In the great debate that we are having about health-care in this country right now, I figured it was time to take a look again in my "free-market method" at a contentious issue and break it down into easier terms. It's what I do.
Any-who, as we can see from this study by the Kaiser Family Foundation
In the United States, which has had both a high level of health spending per capita and a relatively high rate of real growth in that spending, the share of GDP devoted to health grew from 8.8% of GDP in 1980 to 15.2% of GDP in 2003 (Exhibit 5). This almost 7 percentage-point increase in the health share of GDP is larger than increases seen in other high-income countries.
What we have seen, at least through 2003, is a huge jump in the increase of the health care sector's share of our GDP upon a cursory statistical analysis. Now over the course of roughly 23 years, this is a fart in the wind considering some of the life saving and prolonging medicines and technologies that we have developed. On an average evening at home, think of all of the ads that you see for either some heart drug, cholesterol inhibitor or other TV ad that you see for drugs for asthmatics. (Then again, if you are home reading Golf Digest it is a steady diet of Viagra and Cialis ads. Gives me a stiff neck, reading at home.) As the quality of care that we have received has increased so has the cost. Now, to be contrarian, why can't we have both, increased efficiency as well as lower costs. I believe that we can do both within the health-care market.
As we can see in this post from Consumer Reports,
a 32-inch 720p set will sell for $647, down 7 percent from December 2007
• a 37-inch 720p LCD TV will cost $782, down 5 percent
• a 40- or 42-inch 720p LCD TV will sell for $944, down 5 percent
• a 40- or 42-inch 1080p set will sell for $1,123, down 19 percent
• a 46- or 47-inch 1080p set will sell for $1,528, down 17 percent
• a 52-inch 1080p LCD TV will sell for $2,243, down 19 percent
High end expensive items are dropping based on the demand for these products. The supply of these items are meeting the demand. What you have is a fairly fluid market, essentially that there is not so much overhead and regulation that it is difficult for upstarts to get into the business of making a product and supplying a service that people want. How many TV making companies are there, I can think of several; Sony, Samsung, Pioneer, Westinghouse, Vizio etc. A good amount of them. What we have within the market for HDTV's is true competition. Lets' say that Samsung and Sony are servicing the "super prime" market, Pioneer and Westinghouse are serving the "prime" market and Vizio is the upstart, serving the rest of the general public. Sony and Samsung are competing with one another to make a product that the "super prime" consumer wants to purchase. At the same time, we have upstarts like Vizio who are trying to break into the market and make a profit by providing a similar, not better or discernibly worse product, by targeting a certain type of consumer who wants to have the HD technology but doesn't want to pay for the pomposity of the Sony or Samsung name brand. This is good for you and me, the average consumer, even though Samsung and Sony are not in a direct competition with Vizio as they will adjust their prices to try and pull from Pioneer and Westinghouse who are serving people in the "prime" part of the market. These forces drive the prices down for all consumers.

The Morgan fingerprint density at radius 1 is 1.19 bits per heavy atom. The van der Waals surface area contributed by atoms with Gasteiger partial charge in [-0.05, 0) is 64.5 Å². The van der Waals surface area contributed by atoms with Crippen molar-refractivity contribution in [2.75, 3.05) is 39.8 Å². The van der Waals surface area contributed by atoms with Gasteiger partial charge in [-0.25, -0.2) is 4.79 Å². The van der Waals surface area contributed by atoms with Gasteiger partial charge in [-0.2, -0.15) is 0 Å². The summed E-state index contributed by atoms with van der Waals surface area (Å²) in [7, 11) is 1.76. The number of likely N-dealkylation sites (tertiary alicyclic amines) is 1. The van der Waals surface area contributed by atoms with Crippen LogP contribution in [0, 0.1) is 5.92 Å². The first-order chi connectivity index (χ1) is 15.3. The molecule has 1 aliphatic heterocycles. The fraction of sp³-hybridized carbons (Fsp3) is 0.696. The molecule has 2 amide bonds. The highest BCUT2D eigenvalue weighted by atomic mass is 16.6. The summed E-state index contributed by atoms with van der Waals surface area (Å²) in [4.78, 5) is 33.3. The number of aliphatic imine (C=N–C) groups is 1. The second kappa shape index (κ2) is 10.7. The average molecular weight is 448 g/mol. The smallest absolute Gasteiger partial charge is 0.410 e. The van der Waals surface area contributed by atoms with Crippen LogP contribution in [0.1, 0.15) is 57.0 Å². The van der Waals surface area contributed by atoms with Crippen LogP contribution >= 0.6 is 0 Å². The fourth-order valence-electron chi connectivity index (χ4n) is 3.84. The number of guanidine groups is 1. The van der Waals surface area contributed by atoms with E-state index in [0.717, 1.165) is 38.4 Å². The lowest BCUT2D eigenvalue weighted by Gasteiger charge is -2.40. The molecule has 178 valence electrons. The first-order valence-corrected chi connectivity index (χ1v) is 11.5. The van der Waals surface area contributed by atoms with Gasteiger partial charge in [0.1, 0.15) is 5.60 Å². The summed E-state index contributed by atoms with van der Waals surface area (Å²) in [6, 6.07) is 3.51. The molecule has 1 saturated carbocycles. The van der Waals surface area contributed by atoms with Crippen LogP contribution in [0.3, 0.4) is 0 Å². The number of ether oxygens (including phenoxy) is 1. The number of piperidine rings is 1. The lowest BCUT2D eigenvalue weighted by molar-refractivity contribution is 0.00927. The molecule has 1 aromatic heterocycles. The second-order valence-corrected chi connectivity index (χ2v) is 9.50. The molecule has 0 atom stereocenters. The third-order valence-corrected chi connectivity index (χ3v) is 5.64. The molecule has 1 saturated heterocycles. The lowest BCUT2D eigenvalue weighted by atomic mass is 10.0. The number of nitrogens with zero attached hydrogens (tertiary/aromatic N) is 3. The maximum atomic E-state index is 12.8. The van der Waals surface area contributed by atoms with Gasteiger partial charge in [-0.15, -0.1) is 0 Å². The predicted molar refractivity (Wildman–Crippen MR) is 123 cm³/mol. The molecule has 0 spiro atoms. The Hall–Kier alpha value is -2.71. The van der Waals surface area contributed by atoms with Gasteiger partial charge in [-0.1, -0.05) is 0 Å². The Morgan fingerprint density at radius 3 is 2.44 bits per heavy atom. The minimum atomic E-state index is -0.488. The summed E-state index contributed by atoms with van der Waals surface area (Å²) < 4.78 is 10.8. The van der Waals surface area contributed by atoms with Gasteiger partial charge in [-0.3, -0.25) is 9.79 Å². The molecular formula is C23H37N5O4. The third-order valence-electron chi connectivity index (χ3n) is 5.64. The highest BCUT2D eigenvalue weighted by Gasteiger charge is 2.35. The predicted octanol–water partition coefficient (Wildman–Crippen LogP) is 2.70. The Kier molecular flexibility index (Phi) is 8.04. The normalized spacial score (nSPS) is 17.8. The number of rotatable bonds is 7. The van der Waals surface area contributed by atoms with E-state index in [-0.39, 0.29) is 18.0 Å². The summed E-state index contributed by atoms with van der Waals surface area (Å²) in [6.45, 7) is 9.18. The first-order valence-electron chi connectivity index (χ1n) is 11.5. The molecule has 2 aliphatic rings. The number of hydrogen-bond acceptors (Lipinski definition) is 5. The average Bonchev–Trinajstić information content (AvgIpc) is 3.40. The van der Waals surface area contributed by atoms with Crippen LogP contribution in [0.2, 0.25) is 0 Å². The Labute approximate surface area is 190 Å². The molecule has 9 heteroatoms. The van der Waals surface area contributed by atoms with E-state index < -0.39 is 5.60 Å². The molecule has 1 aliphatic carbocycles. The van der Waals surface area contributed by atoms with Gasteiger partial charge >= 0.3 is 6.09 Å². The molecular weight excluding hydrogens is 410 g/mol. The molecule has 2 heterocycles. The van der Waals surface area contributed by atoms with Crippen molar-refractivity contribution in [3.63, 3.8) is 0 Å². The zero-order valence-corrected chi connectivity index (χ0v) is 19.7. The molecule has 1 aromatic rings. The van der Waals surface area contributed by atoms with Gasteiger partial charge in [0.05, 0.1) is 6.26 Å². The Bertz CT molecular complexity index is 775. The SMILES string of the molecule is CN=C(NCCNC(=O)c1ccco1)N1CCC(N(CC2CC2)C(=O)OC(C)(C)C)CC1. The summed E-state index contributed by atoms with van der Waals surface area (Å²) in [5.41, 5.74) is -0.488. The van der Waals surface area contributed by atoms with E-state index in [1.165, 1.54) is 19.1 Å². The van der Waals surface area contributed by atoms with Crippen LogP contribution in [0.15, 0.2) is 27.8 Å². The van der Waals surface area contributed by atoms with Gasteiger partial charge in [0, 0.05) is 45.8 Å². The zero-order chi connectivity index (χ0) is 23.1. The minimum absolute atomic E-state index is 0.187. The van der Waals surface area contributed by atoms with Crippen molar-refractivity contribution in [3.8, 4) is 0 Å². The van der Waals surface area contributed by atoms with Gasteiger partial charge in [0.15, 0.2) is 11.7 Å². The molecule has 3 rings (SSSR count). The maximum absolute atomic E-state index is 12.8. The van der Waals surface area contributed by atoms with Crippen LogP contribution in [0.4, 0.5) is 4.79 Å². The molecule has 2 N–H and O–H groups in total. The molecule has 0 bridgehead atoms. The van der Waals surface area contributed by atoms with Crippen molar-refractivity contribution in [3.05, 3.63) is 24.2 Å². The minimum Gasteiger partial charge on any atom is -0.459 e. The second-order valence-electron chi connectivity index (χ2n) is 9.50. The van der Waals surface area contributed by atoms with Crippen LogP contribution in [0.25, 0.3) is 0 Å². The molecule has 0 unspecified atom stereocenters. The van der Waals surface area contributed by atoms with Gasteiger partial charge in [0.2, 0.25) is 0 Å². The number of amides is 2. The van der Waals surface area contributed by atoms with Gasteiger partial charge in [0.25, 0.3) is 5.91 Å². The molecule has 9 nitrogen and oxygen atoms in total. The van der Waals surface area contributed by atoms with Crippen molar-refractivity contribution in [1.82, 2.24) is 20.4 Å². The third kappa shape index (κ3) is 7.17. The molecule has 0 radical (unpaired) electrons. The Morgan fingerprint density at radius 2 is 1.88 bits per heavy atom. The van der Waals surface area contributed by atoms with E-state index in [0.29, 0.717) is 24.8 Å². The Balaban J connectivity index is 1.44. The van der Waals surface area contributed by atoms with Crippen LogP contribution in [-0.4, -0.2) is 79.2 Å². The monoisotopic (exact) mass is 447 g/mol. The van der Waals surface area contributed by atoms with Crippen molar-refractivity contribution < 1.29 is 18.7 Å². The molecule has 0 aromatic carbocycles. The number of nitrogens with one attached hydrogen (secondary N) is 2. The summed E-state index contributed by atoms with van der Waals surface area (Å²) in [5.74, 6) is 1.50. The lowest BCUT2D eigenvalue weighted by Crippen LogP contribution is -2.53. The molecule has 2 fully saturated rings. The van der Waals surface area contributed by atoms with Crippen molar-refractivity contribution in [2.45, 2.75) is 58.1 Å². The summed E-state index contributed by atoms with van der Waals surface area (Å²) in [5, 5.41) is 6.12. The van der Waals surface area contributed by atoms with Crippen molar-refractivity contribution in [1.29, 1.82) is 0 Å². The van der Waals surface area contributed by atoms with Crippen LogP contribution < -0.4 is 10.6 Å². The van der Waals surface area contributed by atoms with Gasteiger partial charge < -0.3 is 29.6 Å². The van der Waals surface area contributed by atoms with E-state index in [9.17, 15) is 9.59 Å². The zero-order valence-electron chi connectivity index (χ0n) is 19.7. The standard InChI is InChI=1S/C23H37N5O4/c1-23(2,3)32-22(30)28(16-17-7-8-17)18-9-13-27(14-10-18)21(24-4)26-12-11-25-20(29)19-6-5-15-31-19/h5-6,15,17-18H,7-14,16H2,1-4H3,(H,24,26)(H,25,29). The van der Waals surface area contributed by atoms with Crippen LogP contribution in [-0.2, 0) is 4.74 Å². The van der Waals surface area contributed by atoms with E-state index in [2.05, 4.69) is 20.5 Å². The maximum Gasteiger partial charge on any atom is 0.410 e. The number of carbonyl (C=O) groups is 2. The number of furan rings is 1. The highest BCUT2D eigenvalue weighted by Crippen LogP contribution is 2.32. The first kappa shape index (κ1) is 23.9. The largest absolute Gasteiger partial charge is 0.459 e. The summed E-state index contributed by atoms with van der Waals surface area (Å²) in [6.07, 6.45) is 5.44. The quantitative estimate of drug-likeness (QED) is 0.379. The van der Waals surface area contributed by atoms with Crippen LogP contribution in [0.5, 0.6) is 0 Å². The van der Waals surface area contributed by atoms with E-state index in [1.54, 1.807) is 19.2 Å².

Now, this is a pretty crude picture that I've painted here, but the lesson to take away is that general competition between actors on an even stage will lead to lower prices for all consumers as each company is competing from a pool of consumers who wants to purchase their product.
On the other hand, what we don't have is a Czar of TV Pixelation who is dictating what each company needs to include within each television and how many pixels per inch that each TV should provide the viewer. The consumer is left to make that decision for themselves. Do they want the high end product, with the special gadgets and the mini robot which makes deviled eggs during half time, or the less expensive product which will only boil the eggs for you.
The "problem" with our health care system is that it is over regulated, overtaxed and overburdened with tort cases which have driven up the cost of providing medicine. Now, do I want just any Tom, Dick or Harry to set up a practice and begin to sell snake oil to the masses, of course not. The current health care debate isn't about "bending the cost curve" or insuring the uninsured. If it was, we would have broken down the barriers between purchasing health insurance across state lines and allowing in all states the kinds of plans that the uninsured would more than likely purchase, high deductible insurance to cover catastrophic accidents, not normal doctors visits. Or, we would have reformed tort law to cap the monies that could be won when Aunt Flo got a bad boob job and they came out lumpy. This is not the idea, the idea is control.
When the government is in charge of health care, they, the government underneath of the idea of cost cutting and trying to service the masses will have alot of say over what we can and cannot do with our lives. Hey, sorry Mr. Carlton, put that cigarette out as it will drive up costs. There is no greater control than the control over ones on day to day health.
Now, I would like to leave you with a thought, and hopefully if anyone reads this, a point we can debate. Since 1980 we have seen an increase in the cost of health care as a percentage of GDP grow by 7% points. Could it be from the government involvement and the slow creep of a socialized health care system? The health care markets have only become less free and the consumer has only lost choice. Where do we go from here?
This story pertains pretty well to cost. Here